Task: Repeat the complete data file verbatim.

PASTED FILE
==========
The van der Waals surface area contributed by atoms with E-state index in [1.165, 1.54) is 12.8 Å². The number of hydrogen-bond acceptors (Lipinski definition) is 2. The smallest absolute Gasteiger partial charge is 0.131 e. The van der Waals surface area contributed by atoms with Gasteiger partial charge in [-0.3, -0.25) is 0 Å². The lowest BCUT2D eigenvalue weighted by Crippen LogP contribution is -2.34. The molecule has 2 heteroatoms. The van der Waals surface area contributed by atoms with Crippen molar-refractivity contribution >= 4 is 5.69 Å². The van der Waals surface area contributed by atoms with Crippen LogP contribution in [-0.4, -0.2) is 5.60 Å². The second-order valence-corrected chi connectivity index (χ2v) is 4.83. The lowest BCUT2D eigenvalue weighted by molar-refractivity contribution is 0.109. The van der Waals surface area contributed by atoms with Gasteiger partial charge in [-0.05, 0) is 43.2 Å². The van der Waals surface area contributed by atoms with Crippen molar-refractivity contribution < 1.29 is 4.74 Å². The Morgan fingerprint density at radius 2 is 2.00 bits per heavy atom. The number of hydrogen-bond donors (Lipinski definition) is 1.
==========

The van der Waals surface area contributed by atoms with E-state index in [1.165, 1.54) is 12.8 Å². The number of hydrogen-bond acceptors (Lipinski definition) is 2. The smallest absolute Gasteiger partial charge is 0.131 e. The van der Waals surface area contributed by atoms with Gasteiger partial charge in [-0.3, -0.25) is 0 Å². The lowest BCUT2D eigenvalue weighted by Crippen LogP contribution is -2.34. The molecule has 2 heteroatoms. The van der Waals surface area contributed by atoms with Crippen molar-refractivity contribution >= 4 is 5.69 Å². The van der Waals surface area contributed by atoms with Crippen LogP contribution in [-0.4, -0.2) is 5.60 Å². The second-order valence-corrected chi connectivity index (χ2v) is 4.83. The lowest BCUT2D eigenvalue weighted by molar-refractivity contribution is 0.109. The van der Waals surface area contributed by atoms with Gasteiger partial charge in [-0.05, 0) is 43.2 Å². The van der Waals surface area contributed by atoms with Crippen molar-refractivity contribution < 1.29 is 4.74 Å². The Morgan fingerprint density at radius 2 is 2.00 bits per heavy atom. The number of hydrogen-bond donors (Lipinski definition) is 1.